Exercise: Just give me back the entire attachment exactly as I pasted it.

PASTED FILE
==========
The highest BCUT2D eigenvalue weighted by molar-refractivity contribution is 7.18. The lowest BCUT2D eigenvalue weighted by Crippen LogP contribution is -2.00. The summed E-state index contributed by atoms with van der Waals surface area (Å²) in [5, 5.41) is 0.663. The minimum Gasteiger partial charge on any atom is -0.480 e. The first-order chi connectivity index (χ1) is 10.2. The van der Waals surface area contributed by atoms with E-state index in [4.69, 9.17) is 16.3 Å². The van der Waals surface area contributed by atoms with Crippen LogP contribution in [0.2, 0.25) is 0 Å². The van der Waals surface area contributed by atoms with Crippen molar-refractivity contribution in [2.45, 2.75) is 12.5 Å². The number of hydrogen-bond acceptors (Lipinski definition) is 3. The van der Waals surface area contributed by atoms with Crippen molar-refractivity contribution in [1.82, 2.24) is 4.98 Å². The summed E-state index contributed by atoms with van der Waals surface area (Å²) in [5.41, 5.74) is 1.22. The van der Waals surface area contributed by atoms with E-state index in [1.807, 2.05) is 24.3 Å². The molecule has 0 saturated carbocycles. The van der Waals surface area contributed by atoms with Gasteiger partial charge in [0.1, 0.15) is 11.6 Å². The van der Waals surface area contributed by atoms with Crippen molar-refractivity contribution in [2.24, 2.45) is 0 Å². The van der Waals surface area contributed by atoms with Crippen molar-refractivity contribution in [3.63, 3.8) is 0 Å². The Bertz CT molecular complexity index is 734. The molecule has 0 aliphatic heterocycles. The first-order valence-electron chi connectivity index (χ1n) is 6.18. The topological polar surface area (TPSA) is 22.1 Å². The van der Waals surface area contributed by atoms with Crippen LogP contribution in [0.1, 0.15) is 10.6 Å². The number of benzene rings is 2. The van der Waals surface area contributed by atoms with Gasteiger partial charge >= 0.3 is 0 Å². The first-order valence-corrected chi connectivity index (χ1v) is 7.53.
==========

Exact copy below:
The highest BCUT2D eigenvalue weighted by molar-refractivity contribution is 7.18. The lowest BCUT2D eigenvalue weighted by Crippen LogP contribution is -2.00. The summed E-state index contributed by atoms with van der Waals surface area (Å²) in [5, 5.41) is 0.663. The minimum Gasteiger partial charge on any atom is -0.480 e. The first-order chi connectivity index (χ1) is 10.2. The van der Waals surface area contributed by atoms with E-state index in [4.69, 9.17) is 16.3 Å². The van der Waals surface area contributed by atoms with Crippen LogP contribution in [0.2, 0.25) is 0 Å². The van der Waals surface area contributed by atoms with Crippen molar-refractivity contribution in [2.45, 2.75) is 12.5 Å². The number of hydrogen-bond acceptors (Lipinski definition) is 3. The van der Waals surface area contributed by atoms with Crippen molar-refractivity contribution in [1.82, 2.24) is 4.98 Å². The summed E-state index contributed by atoms with van der Waals surface area (Å²) in [5.41, 5.74) is 1.22. The van der Waals surface area contributed by atoms with E-state index in [1.807, 2.05) is 24.3 Å². The molecule has 0 saturated carbocycles. The van der Waals surface area contributed by atoms with Gasteiger partial charge in [0.1, 0.15) is 11.6 Å². The van der Waals surface area contributed by atoms with Crippen molar-refractivity contribution in [2.24, 2.45) is 0 Å². The van der Waals surface area contributed by atoms with Crippen molar-refractivity contribution in [3.63, 3.8) is 0 Å². The Bertz CT molecular complexity index is 734. The molecule has 0 aliphatic heterocycles. The first-order valence-electron chi connectivity index (χ1n) is 6.18. The topological polar surface area (TPSA) is 22.1 Å². The van der Waals surface area contributed by atoms with Crippen LogP contribution in [0.1, 0.15) is 10.6 Å². The number of benzene rings is 2. The van der Waals surface area contributed by atoms with Gasteiger partial charge >= 0.3 is 0 Å². The first-order valence-corrected chi connectivity index (χ1v) is 7.53.